Seizing the season
I always want to say, “I don’t get emotional often, but …”
But that would be such a lie. I get emotional all the time. All manner of things can set me off. Puppy videos. Friends’ babies. Weddings. Graduations. Pretty much any and all montages. And for some reason, even before I had kids of my own, children performing anything always just got me right in the tear ducts.
I remember being maybe 21, working as an AmeriCorps volunteer at an elementary school in Columbia, Missouri; the kids begged me to attend their Thanksgiving program, and somewhere between a song about friendship and another song about corn and sharing I just lost it, started quietly weeping out in the audience among the parents. I was mortified – these weren’t my kids; the parents weren’t crying like I was – but the tears just kept coming. I was able to get a hold of myself before the curtain call, but when I tried to tell them how proud I was of them, I got all choked up again.
Now that I have two kids of my own and have attended more pageants; talent shows; plays; dance recitals; and fall, winter and spring concerts than I can even count, my heart has hardened somewhat. Georgia singing Christmas carols in her snowflake pajamas? Yes, I bawled. Ruby doing ballet/spinning in circles to “Somewhere Over the Rainbow?” I was a weeping, snotty mess. But I made it through the school play, a tap dance performance and a frenzied rendition of “Uptown Funk” completely dry-eyed.
I didn’t cry (much) during the year-end talent show at the girls’ school, even though both of my daughters turned in admirable performances. But then it all fell apart at the parent volunteer appreciation dinner.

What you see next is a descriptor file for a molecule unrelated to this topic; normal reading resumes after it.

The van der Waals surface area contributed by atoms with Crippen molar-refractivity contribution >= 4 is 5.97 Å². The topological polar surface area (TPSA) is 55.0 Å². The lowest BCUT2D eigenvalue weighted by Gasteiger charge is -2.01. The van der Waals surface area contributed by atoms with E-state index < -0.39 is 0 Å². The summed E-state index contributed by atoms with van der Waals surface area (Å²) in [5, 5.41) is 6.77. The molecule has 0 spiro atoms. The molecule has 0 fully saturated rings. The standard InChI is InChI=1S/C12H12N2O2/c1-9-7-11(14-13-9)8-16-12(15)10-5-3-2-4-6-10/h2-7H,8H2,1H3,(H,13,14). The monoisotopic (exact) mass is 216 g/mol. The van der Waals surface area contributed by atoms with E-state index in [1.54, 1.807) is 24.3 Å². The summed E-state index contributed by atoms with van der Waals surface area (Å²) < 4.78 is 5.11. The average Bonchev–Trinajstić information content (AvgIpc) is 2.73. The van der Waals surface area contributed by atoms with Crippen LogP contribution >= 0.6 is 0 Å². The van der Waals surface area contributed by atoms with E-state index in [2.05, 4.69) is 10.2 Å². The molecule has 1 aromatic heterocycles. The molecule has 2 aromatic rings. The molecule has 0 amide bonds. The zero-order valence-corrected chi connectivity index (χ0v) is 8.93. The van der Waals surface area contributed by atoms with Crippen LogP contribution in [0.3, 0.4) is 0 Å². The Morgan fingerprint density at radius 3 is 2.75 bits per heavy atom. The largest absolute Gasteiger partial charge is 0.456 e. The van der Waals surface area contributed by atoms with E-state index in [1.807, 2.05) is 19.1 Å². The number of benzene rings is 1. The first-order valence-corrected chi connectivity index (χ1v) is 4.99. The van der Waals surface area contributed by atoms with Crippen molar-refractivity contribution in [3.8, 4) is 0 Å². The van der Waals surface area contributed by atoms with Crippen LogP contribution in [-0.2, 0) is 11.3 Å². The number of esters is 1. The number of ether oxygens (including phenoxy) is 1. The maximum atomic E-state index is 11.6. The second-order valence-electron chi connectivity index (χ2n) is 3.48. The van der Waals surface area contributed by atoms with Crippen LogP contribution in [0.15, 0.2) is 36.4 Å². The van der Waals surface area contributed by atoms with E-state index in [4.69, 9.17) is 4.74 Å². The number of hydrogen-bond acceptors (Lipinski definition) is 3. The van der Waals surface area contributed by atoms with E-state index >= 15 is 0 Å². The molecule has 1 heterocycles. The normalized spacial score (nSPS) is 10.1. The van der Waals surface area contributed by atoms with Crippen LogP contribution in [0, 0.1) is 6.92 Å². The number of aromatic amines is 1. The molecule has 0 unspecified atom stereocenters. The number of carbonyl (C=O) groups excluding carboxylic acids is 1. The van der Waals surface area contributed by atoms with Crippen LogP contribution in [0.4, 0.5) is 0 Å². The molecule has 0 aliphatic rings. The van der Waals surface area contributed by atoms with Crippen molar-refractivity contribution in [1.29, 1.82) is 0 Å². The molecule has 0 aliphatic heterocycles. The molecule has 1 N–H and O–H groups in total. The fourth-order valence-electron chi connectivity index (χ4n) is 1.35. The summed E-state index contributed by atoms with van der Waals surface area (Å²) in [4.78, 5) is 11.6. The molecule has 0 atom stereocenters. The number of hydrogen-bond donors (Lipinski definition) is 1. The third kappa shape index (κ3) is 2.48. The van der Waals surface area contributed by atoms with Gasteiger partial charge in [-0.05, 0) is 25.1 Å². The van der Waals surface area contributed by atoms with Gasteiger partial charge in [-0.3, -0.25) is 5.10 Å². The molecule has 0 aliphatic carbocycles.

Some of my tears were bittersweet – Georgia has just “graduated” from the George Cottage (which she is quite certain is named the “Georgia Cottage” in her honor), and no matter how much I psyched myself up for it, I’m truly not 100 percent ready for my baby to be starting pre-K.
Most of my tears, though, were of pure gratitude. I have never known anxiety precisely as acute as the anxiety I felt before starting Ruby at a new school for her third-grade year.
What if the kids were mean? What if the work was too hard? What if the teachers were strict or the expectations were unreasonable? What if she didn’t make friends or didn’t like the school?
But now, with the school year finished and behind us, I can safely say that I have never been prouder of my daughter – she was lagging academically when she started, but she taught herself cursive, studied her B and C quizzes when she got them back to learn from her mistakes, did her homework every night and ended the year with extremely high grades. And even more important, she made friends – so many friends, boys and girls, in all grades, all across the school.
This isn’t all just Ruby, though. St. Martin’s has been so warm and welcoming and wonderful – whatever stereotype I might have had in my head about “private school kids” and how they might act … I’m embarrassed I ever even entertained those ideas because these kids, all of them, could not have been any nicer or more accepting of my sweet, bright and very intense little girl.
I found myself wiping away tears as I talked to the teachers and various heads of school, just so overwhelmed and thankful.
Ruby, though, wasn’t even close to crying. As much as she enjoyed her first year at St. Martin’s, she wasn’t sorry to see it end.
“Mom, it’s summer,” she told me, speaking to me as if I had a mental defect (which maybe I do). “Summer. Cheer up – there’s absolutely nothing sad about summer!”
“I’m not sad,” I told her. “I’m just emotional. I don’t get emotional often, but …”
Happy summer, everyone.
Excerpted from Eve Crawford Peyton’s blog, Joie d’Eve, which appears each Friday on MyNewOrleans.com.